Enter Israel. Here, no one’s heard about a declining birthrate. People who choose not to have children are considered an exotic species here. The fertility rate in Israel is 3.1 children per woman, the highest in the OECD and far above those of Turkey and Mexico. Fertility in Israel outstrips even that of such developing-world countries as Algeria, the Philippines and India. Prime Minister Naftali Bennett says he wants Israel to be like Singapore, but in Singapore the fertility rate is 1.1 children per woman. Ultra-Orthodox have the highest fertility rate, but even secular women have 2.2 children each on average, similar to the rates in Saudi Arabia, Libya and Indonesia.
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So there’s no fear that Israel’s population is going to shrink in the foreseeable future. Indeed, we are suffering from the opposite problem: a population explosion. The crowding is becoming worse, and we are stretching our resources to the limit. The roads are jammed, the cost of housing is soaring and tourist sites are again packed. Already today, with a population of nine million, there’s no room to stick a pin into Israel. And yet, by 2050 the population is expected to be almost double that number. We will soon bypass Sweden, maybe also Holland and Romania. Given Israel’s small area, that is a truly dystopian scenario.
The hatchery works
Despite these dire predictions, it’s hard to see how the average Israeli family can be persuaded to have fewer children. Israelis seem to like being crowded together. In other countries, when women are educated, for example, it leads to a fall in the birth rate, but that’s still not likely to work here. There’s also no point in talking about draconian measures such as limiting the number of children a couple can have – fortunately, Israel is not China.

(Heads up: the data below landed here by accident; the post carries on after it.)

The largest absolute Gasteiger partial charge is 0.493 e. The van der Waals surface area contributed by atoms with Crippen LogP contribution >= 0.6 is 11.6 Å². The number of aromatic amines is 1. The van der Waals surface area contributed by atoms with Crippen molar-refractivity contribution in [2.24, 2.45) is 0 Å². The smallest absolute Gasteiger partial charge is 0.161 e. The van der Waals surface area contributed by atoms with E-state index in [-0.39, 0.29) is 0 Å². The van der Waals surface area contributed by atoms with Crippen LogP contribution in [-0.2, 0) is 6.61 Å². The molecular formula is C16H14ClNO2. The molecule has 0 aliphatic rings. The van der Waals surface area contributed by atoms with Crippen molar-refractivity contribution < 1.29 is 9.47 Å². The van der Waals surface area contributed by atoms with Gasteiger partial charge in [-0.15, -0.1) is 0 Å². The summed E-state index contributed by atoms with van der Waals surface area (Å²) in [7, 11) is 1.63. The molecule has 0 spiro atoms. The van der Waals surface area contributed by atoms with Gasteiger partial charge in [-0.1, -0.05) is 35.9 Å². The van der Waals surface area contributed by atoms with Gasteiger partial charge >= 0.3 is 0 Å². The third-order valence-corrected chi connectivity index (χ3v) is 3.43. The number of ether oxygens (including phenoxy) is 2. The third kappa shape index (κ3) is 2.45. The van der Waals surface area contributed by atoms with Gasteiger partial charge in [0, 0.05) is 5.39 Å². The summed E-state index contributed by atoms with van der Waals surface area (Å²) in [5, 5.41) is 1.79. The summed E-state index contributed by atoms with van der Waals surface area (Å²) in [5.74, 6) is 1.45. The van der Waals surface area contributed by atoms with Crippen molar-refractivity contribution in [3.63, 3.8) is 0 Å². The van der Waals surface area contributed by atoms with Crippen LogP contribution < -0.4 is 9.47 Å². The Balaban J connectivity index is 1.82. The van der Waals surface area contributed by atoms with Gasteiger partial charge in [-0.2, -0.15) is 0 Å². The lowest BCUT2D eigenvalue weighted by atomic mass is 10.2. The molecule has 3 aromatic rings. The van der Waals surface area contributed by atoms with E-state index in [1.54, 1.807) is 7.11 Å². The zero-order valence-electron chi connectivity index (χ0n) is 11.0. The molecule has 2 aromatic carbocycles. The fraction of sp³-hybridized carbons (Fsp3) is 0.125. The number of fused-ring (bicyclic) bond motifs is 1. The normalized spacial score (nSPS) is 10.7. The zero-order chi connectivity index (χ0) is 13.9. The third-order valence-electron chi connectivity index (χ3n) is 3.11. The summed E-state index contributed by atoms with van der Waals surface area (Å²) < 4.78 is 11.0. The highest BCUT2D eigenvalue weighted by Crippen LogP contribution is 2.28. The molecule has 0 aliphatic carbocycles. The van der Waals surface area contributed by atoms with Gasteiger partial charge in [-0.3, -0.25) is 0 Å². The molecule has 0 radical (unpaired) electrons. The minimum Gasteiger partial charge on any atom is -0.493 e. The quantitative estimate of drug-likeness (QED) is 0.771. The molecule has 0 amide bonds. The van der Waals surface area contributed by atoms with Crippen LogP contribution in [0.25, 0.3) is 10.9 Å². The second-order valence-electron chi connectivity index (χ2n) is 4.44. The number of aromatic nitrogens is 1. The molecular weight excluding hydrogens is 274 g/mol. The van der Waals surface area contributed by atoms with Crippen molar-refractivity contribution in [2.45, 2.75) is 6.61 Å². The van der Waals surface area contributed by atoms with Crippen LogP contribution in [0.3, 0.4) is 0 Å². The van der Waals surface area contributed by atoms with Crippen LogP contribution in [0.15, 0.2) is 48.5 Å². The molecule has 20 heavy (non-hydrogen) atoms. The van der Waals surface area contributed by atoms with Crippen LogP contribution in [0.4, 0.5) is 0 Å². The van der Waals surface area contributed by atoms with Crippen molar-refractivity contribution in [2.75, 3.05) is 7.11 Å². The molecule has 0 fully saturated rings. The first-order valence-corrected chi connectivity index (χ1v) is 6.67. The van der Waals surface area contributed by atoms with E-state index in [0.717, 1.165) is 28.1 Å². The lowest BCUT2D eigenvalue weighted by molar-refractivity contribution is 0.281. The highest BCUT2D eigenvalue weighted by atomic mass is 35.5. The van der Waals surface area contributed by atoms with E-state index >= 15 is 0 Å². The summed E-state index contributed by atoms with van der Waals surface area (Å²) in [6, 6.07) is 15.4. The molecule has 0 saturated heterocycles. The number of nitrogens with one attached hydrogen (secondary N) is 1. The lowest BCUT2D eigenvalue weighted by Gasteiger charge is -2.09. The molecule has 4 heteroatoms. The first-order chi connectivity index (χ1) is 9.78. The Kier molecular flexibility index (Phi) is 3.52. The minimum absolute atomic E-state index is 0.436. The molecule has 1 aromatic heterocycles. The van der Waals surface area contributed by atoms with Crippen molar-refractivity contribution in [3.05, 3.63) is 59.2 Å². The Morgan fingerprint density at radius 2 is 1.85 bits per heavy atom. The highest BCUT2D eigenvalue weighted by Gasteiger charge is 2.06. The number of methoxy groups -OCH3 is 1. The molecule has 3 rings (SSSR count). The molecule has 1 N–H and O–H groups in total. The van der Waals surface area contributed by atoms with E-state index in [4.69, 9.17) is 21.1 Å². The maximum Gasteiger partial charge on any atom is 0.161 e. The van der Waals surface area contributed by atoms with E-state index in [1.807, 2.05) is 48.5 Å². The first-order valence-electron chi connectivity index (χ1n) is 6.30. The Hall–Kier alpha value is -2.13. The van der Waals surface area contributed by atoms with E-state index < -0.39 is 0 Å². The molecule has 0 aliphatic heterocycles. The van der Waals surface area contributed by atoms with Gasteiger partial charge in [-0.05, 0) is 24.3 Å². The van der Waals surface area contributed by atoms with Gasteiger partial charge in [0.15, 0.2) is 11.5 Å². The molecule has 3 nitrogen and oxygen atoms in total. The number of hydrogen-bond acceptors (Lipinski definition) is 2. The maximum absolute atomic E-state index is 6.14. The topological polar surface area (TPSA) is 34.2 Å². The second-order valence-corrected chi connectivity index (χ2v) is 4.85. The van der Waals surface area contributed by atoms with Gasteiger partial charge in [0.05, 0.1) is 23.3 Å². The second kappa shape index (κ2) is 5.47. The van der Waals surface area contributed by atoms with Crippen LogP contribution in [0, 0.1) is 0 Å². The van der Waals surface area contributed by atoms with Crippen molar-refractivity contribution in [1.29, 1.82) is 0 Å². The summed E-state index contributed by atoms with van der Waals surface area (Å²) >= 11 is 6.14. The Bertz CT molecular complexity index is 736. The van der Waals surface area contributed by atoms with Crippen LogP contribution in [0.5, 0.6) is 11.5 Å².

The only hope, then, is that the high concentrations will somehow balance out, or that the surplus population numbers will undergo osmosis and leave. If so many countries in Europe are gradually emptying out, why shouldn’t they take in a few more Israelis? Israel is a terrific hatchery, which can help nourish other countries.
As of today, that possibility is at complete odds with official policy here: Israel encourages immigration, not emigration. Still, that could change. Already today Israel is supplying halakhically approved ova for barren Jewish women in the West. There are agencies that specialize in that. No real marketing efforts would be needed for adults – they will emigrate on their own perhaps – but they could be encouraged along those lines. In fact, Israel already has experience in encouraging emigration, even if only in the case of asylum seekers from Africa. In an era of global citizenship, it wouldn’t hurt for Israel to export residents.
In the Middle Ages, the kings of Poland encouraged the Jews to settle on their soil so that they would contribute to economic prosperity and the crown’s revenues. One can hope that history will repeat itself. In the intervening centuries, the Zionist enterprise invented a new and unique product: the Israeli sabra. They’re tanned, thorny, bursting with life, initiative and creativity. The problem is that it’s a bit crowded for the sabra in the homeland. Luckily there’s lots of room in Korea and Romania.